At that moment, I walked for a bit and then started to feel a little better in my legs, but still some pain.  I ran conservatively for the next 5k, down that hill I had gone up not long before, and through some areas I had originally walked.  I was doing pretty well, made all the aid stops where I stretched as best I could.  There was even a point that I was running and about five military helicopters were flying overhead headed northeast in a V formation, which I thought was kind of cool.  I hit mile 11 or so, and got back to the first aid station just past the lake, and immediately began to hit a wall, slowing down significantly, but still managing my run-walk.  I knew early on when I started feeling the pain in my legs that this was not going to be a good race - and I was going to post my worst time at the half marathon distance.  I was ok with it... I mean, only two weeks earlier, I had posted my best - and finishing was really my only real goal, so I could say I got my 14 halfs in 2014.  I struggled all the way to the finish, finishing 50th out of 61 finishers, in a time of 2:42:47, nearly thirteen minutes slower than my previous "PW" or personal worst.  Yeah, it was not a great race for me, but you know what - even though I did this race for my own personal goals, I felt content that my participation was actually something that would mean a lot to the families and friends of people who deal with autism everyday.  I ran through the pain and got through all of those miles not only for myself... but also for them.  The pain I felt after the race pales in comparison to the day-to-day that kids with autism have to deal with.  Sam works tirelessly for his son, and I really commend him for putting on races for four years running, to raise money and to raise awareness for a disability that affects far too many young people.  I was happy to be able to be a part of this year's Operation Jack Half.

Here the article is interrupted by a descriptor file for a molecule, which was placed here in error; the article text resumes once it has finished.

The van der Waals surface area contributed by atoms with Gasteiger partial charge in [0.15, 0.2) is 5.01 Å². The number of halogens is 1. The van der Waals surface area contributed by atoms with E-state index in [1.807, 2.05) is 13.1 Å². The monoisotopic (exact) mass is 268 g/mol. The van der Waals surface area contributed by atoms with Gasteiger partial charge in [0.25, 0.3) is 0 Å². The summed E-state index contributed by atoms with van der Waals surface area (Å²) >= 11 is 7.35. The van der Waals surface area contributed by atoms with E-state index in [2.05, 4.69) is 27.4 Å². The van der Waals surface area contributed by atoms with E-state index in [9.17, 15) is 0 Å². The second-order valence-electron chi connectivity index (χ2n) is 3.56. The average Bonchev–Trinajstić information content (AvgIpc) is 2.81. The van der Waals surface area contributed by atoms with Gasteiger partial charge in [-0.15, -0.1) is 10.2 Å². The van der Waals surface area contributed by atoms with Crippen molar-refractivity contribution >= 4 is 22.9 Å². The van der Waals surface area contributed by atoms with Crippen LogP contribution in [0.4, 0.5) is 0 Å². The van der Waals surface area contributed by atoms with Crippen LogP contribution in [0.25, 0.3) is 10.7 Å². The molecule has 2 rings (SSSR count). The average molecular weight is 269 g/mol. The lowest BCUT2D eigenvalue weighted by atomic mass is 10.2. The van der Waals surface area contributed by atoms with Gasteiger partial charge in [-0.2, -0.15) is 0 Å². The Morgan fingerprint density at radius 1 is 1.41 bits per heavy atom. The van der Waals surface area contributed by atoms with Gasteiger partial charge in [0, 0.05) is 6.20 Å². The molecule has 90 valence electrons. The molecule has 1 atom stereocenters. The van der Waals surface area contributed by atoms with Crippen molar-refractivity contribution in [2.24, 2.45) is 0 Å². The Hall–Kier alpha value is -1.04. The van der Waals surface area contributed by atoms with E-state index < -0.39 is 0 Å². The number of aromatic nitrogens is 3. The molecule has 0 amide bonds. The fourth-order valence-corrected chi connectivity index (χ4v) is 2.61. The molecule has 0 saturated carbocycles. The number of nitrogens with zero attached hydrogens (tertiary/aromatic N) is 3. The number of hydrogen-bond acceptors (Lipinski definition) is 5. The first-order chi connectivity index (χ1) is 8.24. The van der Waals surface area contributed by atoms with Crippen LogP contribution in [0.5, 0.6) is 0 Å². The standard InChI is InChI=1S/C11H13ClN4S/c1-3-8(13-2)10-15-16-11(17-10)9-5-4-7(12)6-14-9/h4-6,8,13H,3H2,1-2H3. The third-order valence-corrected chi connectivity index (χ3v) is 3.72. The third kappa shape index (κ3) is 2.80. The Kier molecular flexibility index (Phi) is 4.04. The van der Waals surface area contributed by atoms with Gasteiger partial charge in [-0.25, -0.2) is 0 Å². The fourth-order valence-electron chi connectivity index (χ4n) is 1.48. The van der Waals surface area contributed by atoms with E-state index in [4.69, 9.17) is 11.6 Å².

In an odd twist of fate, my home state of Kansas now has my two worst times for half marathons.  I visited with Sam at the end, who kindly took my ritual victory headstand photo, and then headed back to my car to warm up and get in touch with Shanna and Amanda to meet up for lunch.

#VictoryHeadstand in Kansas City, despite my struggles!
14 in 2014, DONE!

Yum, chimichanga!
I drove out to Westport to meet up with them, very slowly and painfully walking from my car to the restaurant, and had some delicious Mexican food at Port Fonda.  Luckily, when I got back up, the pain in my legs had subsided significantly, and then I decided to get on my way back to Wichita.  I found a gas station only five miles away (in a not-so-safe neighborhood, I learned later from my dad) that posted $1.85/gallon gas, and then drove home with a quick stop at Caribou Coffee for a wake-up.  The drive back at sunset, while at times blinding with the sun glare, was gorgeous, and made me nostalgic for the Kansas sunsets I grew up with.  But in the end, I finished my 14 in 2014, an awesome accomplishment that I was proud to have completed!

WHAT?! $1.85 gas?  I haven't seen this since I was a kid!

Bye, KC!  The Plaza is so pretty during the holidays....

A Kansas sunset is hard to beat... this is now my phone's wallpaper!